Billed as an Italian Love, Actually, Ages of Love (or Manual of Love 3 as it is also known) even has its poster art recalling that 2003 Brit film of interconnecting stories of love won and lost. But despite its interlocking story structure, Giovanni Veronesi's film is a much more straight forward affair, making the Richard Curtis' rom-com seem positively labyrinthine by comparison.
The 'ages of love' depicted here are youth (20s), middle age and post-middle age, and are told from the male perspective as a young lawyer (Riccardio Scamarcio), a television news anchorman (Carlo Verdone), and a retired American scholar (Robert De Niro) learn first hand that love - or more appropriately, lust - makes fools of us all. And even more so when you think with your penis.
Roberto (Scamarcio) is seconded to a village to persuade the residents of a farm to sell their home. While he awaits their decision he becomes the source of much amusement for the locals, a rag tag group of harmless men, and one not-so-harmless woman who succeeds in seducing Roberto, despite his having a fiance back in Rome.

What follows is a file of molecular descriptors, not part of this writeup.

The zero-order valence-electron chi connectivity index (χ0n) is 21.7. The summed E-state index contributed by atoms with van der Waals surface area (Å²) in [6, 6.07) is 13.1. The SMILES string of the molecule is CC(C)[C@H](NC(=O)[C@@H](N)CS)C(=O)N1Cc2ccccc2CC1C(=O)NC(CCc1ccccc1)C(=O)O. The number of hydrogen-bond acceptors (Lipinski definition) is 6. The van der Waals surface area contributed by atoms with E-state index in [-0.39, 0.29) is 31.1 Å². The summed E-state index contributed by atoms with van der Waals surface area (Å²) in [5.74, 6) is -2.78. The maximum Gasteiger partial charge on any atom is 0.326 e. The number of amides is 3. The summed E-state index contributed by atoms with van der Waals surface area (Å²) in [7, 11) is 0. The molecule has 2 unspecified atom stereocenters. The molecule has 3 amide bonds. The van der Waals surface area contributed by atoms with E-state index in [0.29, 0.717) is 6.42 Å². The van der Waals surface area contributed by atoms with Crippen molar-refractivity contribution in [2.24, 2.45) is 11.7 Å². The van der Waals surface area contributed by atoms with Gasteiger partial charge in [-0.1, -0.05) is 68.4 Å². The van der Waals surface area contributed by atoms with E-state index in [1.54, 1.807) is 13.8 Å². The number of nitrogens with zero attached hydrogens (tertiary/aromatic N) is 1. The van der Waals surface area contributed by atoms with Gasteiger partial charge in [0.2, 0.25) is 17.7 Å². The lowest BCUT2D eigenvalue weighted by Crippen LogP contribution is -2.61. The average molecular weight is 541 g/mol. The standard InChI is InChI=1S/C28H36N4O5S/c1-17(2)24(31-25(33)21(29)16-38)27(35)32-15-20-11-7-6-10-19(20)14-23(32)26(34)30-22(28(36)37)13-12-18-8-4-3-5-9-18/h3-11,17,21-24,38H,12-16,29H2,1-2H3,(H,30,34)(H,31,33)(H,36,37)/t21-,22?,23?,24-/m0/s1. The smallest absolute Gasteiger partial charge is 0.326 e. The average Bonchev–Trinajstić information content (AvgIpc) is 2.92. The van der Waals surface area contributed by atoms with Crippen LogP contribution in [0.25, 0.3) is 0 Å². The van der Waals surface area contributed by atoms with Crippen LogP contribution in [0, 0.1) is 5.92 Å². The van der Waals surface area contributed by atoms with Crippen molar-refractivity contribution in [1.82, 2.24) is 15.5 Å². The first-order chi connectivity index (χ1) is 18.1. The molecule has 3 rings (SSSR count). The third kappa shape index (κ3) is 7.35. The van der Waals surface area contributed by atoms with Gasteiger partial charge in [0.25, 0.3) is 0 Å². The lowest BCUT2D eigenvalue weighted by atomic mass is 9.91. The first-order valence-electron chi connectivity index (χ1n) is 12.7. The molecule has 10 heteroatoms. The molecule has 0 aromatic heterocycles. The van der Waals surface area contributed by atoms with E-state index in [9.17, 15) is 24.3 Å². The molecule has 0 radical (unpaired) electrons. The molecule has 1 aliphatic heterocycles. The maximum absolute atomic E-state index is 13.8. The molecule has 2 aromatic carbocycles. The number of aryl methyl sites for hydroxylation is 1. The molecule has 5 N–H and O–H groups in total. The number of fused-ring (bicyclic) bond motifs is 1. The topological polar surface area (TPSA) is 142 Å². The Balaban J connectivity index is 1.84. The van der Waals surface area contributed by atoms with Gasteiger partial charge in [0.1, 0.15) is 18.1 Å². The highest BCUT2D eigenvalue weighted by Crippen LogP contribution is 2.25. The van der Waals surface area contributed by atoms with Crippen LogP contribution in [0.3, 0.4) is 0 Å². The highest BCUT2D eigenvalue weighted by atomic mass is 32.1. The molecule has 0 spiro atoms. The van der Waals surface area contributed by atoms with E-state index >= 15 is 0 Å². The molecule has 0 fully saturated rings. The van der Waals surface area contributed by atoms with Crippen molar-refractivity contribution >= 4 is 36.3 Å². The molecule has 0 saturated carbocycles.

Fabio (Verdone) is a news anchorman who, despite 25 seemingly happy years of marriage, succumbs to the advances of an admirer only to discover the woman is a stalker but not so much in the Glenn Close-Fatal Attraction kind of way. No bunnies are hurt in Ages of Love but Fabio's ego, and his toupe, sure take a beating.
And then there's Adrian (De Niro), the retired and divorced American scholar who has come to Rome to live. And it's suddenly la dolce vita when the daughter of his best friend, Augusto (Michele Placido), comes to stay. That's Viola, played by Monica Bellucci, so you can almost forgive Adrian's sudden change in attire - lycra running shorts - or lack thereof (one scene has De Niro perform an awkward striptease for Bellucci).
All of these stories, tenuously linked by a taxi driving cupid, are mildly amusing and harmless enough, but none of them reveal anything insightful about the nature of love other than the man's inability to function properly when presented with the attentions of a new female.
Still, Ages of Love was a huge hit at the recent Lavazza Film Festival. I can't say if that was the audience's desire to see a rom-com done in a way other than the tried (i.e. tired) and true way of Hollywood or to simply see De Niro in his first Italian-speaking role since Bernardo Bertolucci's 1900 (1976), and his least embarrassing performance (striptease aside) in quite some time.